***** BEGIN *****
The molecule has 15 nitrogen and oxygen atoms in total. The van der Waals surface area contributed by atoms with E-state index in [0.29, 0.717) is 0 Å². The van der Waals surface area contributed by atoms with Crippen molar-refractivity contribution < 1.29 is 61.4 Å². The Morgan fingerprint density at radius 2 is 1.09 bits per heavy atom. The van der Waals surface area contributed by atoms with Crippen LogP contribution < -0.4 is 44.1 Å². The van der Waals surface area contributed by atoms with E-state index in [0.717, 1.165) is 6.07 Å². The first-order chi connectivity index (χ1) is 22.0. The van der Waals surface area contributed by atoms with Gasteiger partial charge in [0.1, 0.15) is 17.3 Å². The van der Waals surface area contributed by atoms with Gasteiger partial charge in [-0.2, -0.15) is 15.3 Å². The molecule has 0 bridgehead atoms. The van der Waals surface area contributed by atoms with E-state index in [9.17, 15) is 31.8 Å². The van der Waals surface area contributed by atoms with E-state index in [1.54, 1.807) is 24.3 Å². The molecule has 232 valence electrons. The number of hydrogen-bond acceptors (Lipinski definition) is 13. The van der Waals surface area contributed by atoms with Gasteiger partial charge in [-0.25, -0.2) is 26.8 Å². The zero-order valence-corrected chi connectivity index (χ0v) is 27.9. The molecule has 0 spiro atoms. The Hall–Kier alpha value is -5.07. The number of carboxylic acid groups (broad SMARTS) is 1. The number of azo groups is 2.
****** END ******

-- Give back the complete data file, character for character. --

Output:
The molecule has 15 nitrogen and oxygen atoms in total. The van der Waals surface area contributed by atoms with E-state index in [0.29, 0.717) is 0 Å². The van der Waals surface area contributed by atoms with Crippen molar-refractivity contribution < 1.29 is 61.4 Å². The Morgan fingerprint density at radius 2 is 1.09 bits per heavy atom. The van der Waals surface area contributed by atoms with Crippen LogP contribution < -0.4 is 44.1 Å². The van der Waals surface area contributed by atoms with E-state index in [0.717, 1.165) is 6.07 Å². The first-order chi connectivity index (χ1) is 22.0. The van der Waals surface area contributed by atoms with Gasteiger partial charge in [0.1, 0.15) is 17.3 Å². The van der Waals surface area contributed by atoms with Gasteiger partial charge in [-0.2, -0.15) is 15.3 Å². The molecule has 0 bridgehead atoms. The van der Waals surface area contributed by atoms with E-state index in [9.17, 15) is 31.8 Å². The van der Waals surface area contributed by atoms with E-state index in [1.54, 1.807) is 24.3 Å². The molecule has 232 valence electrons. The number of hydrogen-bond acceptors (Lipinski definition) is 13. The van der Waals surface area contributed by atoms with Gasteiger partial charge in [-0.25, -0.2) is 26.8 Å². The zero-order valence-corrected chi connectivity index (χ0v) is 27.9. The molecule has 0 spiro atoms. The Hall–Kier alpha value is -5.07. The number of carboxylic acid groups (broad SMARTS) is 1. The number of azo groups is 2.